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Economic Insight Strong U.S. dollar will help corporate America in the future

The hit the United States’ big international companies took from the dollar in the first quarter really is a payback for the boost they got when the greenback was weaker.

LEE JAE-WON/REUTERS

If Caterpillar Inc. chief executive Doug Oberhelman wasn't paid some $17-million (U.S.) in 2014, you'd feel sorry for him. His company is taking it from all sides and there apparently is nowhere to hide.

"We are seeing a very competitive marketplace right now," Mr. Oberhelman told analysts on a conference call after the release of the company's first-quarter results. "I will tell you, with a yen that's off over 50 per cent in three years, euro, Brazilian currency, pound currency off 20 per cent to 30 per cent in the last year; you know all of our competitors aren't in the U.S. So it really is a competitive environment out there …"

Always the currency.

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The stronger dollar cost Caterpillar $342-million in the first quarter because international sales in Europe, Asia and Latin America were worth less when the Peoria, Ill.-based company converted them into greenbacks.

Caterpillar isn't alone. General Motors Co. and Ford Motor Co. each saw revenue decline more than $1-billion from year-ago levels because of the exchange rate. Pfizer Inc. also took a beating because of the dollar's gain. American multinationals had reported more than $20-billion in revenue shortfalls attributable to the shift of exchange rate through the end of April, according to the Financial Times.

That's real money. So what is to be done? The answer: not much. The world's economic powers decided decades ago that a system of fixed exchange rates – while certainly conceivable – was more than any politician could uphold. They decided the best they could do would be to let their currencies float, and let market forces determine exchange rates. Sometimes you are up, sometimes you're down. The exchange rate is a cost of doing international business. Period.

But currencies captivate the public's imagination in way that wage rates and utility bills do not. We in the business press can't seem to write enough about the foreign-exchange market. That obsession crowds out deeper analysis of economies and companies.

Take Caterpillar. Mr. Oberhelman emphasized exchange rates. But at least as significant was weak demand for his shiny yellow bulldozers, backhoes and mining equipment. Caterpillar's sales were down in Asia, Europe and Latin America. The one place they were higher: North America, the company's backyard.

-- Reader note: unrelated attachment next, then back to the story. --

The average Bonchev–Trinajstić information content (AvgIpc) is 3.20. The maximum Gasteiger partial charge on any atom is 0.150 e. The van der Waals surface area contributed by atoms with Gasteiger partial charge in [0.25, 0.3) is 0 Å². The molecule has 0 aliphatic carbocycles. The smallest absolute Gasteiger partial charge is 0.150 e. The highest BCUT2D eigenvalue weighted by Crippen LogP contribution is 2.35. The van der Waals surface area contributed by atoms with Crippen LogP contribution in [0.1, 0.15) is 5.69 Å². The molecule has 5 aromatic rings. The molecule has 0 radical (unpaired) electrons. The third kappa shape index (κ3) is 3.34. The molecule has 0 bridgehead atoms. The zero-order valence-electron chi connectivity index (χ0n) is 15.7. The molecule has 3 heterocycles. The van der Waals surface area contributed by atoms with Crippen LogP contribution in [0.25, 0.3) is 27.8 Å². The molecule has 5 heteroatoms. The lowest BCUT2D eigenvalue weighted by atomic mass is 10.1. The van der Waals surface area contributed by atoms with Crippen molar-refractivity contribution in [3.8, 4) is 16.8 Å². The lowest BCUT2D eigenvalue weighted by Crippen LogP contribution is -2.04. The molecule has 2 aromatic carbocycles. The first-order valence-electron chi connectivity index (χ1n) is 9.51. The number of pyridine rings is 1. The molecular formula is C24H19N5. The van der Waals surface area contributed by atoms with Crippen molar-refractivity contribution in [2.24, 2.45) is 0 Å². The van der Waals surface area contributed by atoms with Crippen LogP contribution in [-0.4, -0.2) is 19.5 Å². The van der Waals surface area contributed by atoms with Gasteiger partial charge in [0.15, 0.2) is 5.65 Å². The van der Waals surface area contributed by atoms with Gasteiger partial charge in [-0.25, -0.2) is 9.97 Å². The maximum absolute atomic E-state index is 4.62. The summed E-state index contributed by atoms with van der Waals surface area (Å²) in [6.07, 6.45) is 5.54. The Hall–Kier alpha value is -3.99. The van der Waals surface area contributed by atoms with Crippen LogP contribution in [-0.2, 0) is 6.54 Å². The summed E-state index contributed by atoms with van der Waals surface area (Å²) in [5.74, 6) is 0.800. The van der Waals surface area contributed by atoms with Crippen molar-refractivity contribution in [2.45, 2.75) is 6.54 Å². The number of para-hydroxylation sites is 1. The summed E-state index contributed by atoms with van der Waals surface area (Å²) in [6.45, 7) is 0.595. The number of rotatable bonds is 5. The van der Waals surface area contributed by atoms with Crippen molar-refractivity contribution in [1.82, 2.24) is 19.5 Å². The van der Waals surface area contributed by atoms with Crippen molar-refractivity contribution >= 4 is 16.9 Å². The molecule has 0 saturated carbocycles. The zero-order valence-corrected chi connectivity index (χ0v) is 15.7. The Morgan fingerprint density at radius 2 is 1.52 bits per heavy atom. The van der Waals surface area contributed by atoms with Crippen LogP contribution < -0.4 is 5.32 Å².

For all the anxiety Mr. Oberhelman apparently feels over the stronger dollar, surely he would recognize that he currently has a massive advantage over his competitors: Caterpillar's home market is growing.

That strong North American demand is why the U.S. dollar is such a talking point this earnings season. The U.S. economy is one of the few with solid forward momentum. As a result, the Federal Reserve is running out of reasons to leave its benchmark interest rate at the emergency setting of zero. U.S. assets look relatively attractive, and therefore there is demand for the currency needed to purchase them.

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All things equal, a stronger dollar will help to rebalance global economic growth by "sharing" that U.S. demand with the rest of the world.

The U.S. Commerce Department's preliminary estimate of gross domestic product in the first quarter showed economic growth essentially stalled. One of the reasons was a 7.2-per-cent decline in exports, only the third quarterly drop since at least 2011. The dollar's steady climb was a big reason for the decrease. Exporters earned less on the contracts they had in place and likely lost business because international competitors had a currency advantage. Trade, which helped tug the United States out of recession when the dollar was weaker, became a drag on growth as the business cycle started to mature.

The beauty of a system of flexible exchange rates is that it is self-adjusting. Now that the United States has started to "share" its demand, the process of readjustment has begun. As it became evident the United States no longer was getting a boost from trade, the Fed changed course, making clear that it can wait to raise interest rates until later in the year. An economy that stalled in the first quarter is less attractive than one that was growing at an annual rate in excess of 4 per cent, as the United States was in the middle of last year. The dollar was on its longest losing streak since 2011.

So the hit the United States' big international companies took from the dollar in the first quarter really is a payback for the boost they got when the greenback was weaker. European and Asian economies are being given a chance to catch up. This ultimately will be good for companies such as Caterpillar as they replace some of the foreign-exchange losses with new orders from places other than home.

Kevin Carmichael is a senior fellow at the Centre for International Governance Innovation, based in Mumbai.

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